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FROM THE RESOURCE LIBRARY

Anger Management

VU VUMC

Most of us have times when we feel frustrated, irritable, or grouchy. People tend to prefer these terms to describe how they are feeling rather than acknowledging the actual feeling – anger. People can be so afraid of the word that they deny, avoid, and minimize their actual experiences. All this does is postpone and intensify the eventual expression of this feared feeling.

Being angry is not a bad thing. It can help us set limits and boundaries, alert us to problems in relationships, and give us the energy we need to make difficult decisions. The difficulty with anger is when it is expressed through aggressive behaviors, such as yelling, threatening, or physically assaulting another person. The more people hold in or ignore angry feelings, the more likely it is that their acceptable emotion will turn into unacceptable or inappropriate behaviors.

Knowing how to accept, identify, and manage anger can make a big difference in your life. Here are seven ways to tame your anger and to minimize the chances of allowing it get the best of you.

1. Pay Attention to What Your Body and Your Mouth Are Saying
Ask yourself, “What do I notice first when I begin to feel angry, frustrated, irritable, or grouchy?” Does my heart feel like it is speeding up? Do I feel lightheaded? Is it hard to breath? Are my muscles tense? These are some physical signs of anger. If you notice that you are being particularly sarcastic or saying a lot of negative or critical things, you are probably feeling anger on some level, too.

2. Anticipate Your Triggers
What typically makes you feel uncomfortable or tense? Do crowded restaurants or long lines tend to set you off? Consider avoiding a potentially heated reaction by visiting your favorite, but crowded, restaurant during a less busy hour. Do you get overwhelmed when you have spent too much time around certain people? Try building in breaks, setting a limit on the amount of time you are with those people, or make sure “safe” people are with you who can buffer the impact of people who trigger you.

3. Be Aware of Your Assumptions and Perceptions
Analyze your thinking for incorrect assumptions or misperceptions. Many times we become angry because we assume something is true when it is not. These underlying assumptions warp our thinking, yet we believe we’re basing our attitudes and actions on truth. This pitfall can be particularly hard to avoid when you’re physically uncomfortable or under stress. You may find yourself “looking for trouble” where it doesn’t really exist.

4. Realize Contributing Factors
Ask yourself questions about your physical condition and psychological state. Am I tired? Am I hungry? Do I feel bad, physically? Am I stressed about something else or toward someone else? Am I anxious or worried about something else? Sometimes just recognizing and addressing those factors or situations can be enough to reduce the likelihood of an aggressive reaction.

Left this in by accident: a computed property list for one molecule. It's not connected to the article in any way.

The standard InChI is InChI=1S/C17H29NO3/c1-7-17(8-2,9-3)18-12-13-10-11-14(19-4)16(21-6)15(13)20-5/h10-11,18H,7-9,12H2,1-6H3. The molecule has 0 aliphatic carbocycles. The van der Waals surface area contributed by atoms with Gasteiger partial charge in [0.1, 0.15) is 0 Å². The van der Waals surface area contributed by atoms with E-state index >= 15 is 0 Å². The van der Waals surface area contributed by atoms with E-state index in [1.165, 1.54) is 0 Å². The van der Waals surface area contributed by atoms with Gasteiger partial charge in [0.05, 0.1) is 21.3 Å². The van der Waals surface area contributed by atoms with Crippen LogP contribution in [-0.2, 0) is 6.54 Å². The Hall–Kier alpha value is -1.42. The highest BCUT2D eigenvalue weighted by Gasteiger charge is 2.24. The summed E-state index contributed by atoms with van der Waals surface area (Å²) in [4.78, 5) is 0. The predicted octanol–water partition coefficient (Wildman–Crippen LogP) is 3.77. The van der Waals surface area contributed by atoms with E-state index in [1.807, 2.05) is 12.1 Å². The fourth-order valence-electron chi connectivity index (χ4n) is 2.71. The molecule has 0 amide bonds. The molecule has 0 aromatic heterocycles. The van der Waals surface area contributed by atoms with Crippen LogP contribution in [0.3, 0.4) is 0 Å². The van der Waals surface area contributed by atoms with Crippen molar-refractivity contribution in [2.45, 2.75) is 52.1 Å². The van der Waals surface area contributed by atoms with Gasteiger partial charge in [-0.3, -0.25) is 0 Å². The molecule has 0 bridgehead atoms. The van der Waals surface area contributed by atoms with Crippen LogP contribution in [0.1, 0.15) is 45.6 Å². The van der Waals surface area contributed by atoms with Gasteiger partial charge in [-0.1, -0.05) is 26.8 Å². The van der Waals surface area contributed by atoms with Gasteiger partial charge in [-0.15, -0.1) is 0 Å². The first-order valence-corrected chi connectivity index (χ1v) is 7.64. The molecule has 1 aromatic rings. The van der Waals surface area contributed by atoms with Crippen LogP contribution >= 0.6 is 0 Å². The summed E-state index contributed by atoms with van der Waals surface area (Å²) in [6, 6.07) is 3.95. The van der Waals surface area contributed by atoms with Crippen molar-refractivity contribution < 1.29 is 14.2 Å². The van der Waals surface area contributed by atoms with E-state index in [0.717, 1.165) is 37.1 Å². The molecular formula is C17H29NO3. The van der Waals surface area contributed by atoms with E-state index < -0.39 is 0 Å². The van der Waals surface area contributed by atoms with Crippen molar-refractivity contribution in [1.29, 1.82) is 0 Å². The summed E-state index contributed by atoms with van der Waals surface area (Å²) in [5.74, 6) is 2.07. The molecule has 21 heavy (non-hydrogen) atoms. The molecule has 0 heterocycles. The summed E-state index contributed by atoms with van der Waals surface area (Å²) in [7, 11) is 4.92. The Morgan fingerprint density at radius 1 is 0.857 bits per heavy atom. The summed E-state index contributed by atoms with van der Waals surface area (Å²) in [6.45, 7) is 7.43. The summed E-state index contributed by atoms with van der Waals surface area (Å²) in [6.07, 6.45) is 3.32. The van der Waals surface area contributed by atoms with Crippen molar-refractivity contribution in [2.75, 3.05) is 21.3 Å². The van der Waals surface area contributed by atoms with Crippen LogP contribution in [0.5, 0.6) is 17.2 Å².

5. Stop, Think, and Play It Out
Think before you speak or act. Choose words and actions carefully. It is not always an easy task, but sometimes just taking a moment to think, clear our heads, and calm down is all we need to keep from overreacting. As soon as you feel anger start to build, take time to calm down, separate yourself from the situation, and consider what the consequences of blowing up could be in that moment.

6. Breathe
Since problems breathing can be a physical sign of anger, it makes sense that you need to try to focus on your breathing. To calm down and give yourself a chance to rationally collect your thoughts, start breathing in a very deliberate and rhythmic way. For example, inhale through your nose for a count of 5, hold your breath for a count of 4, and exhale through your mouth for a count of 5. Repeat it 5 times. Deep breaths can slow your heart rate and help regulate your body and your mind.

7. Find Alternative Expressions for Angry Energy
Anger has a great deal of energy behind it. Finding a way to express that energy in a beneficial way is an essential component of managing anger and aggression. Any kind of physical activity can be a great outlet for angry feelings. If you enjoy art, express your frustrations, visually. If love to write, put your thoughts down on paper or type them out. Just be sure to not send your writing to a person with whom you are angry unless you do some serious editing. Again, stop, think, and play it out. Consider the consequences.

Finally, it is important to know what you can and cannot control. Realistically, you can only control your response to situations and circumstances. You can’t control the weather, the number of people at a restaurant, or, especially, how other people think, feel, or act. All you can do is your best to recognize, understand, and control your own feelings and reactions.

If you would like additional help with managing anger and minimizing aggressive behavior, please call Work/Life Connections – EAP at 615-936-1327 to schedule an appointment to meet with one of our counselors who can help you develop a plan of action. Anger can cause physical, personal, and professional problems that can be prevented with good support and guidance.

Related articles from the Resource Library:

Read Anger in the Workplace

Read Dealing with Upset People​


Posted on Thursday, June 21, 2012 in Facing Life's Challenges, Resource Articles, Work/Life Connections and tagged , , ,

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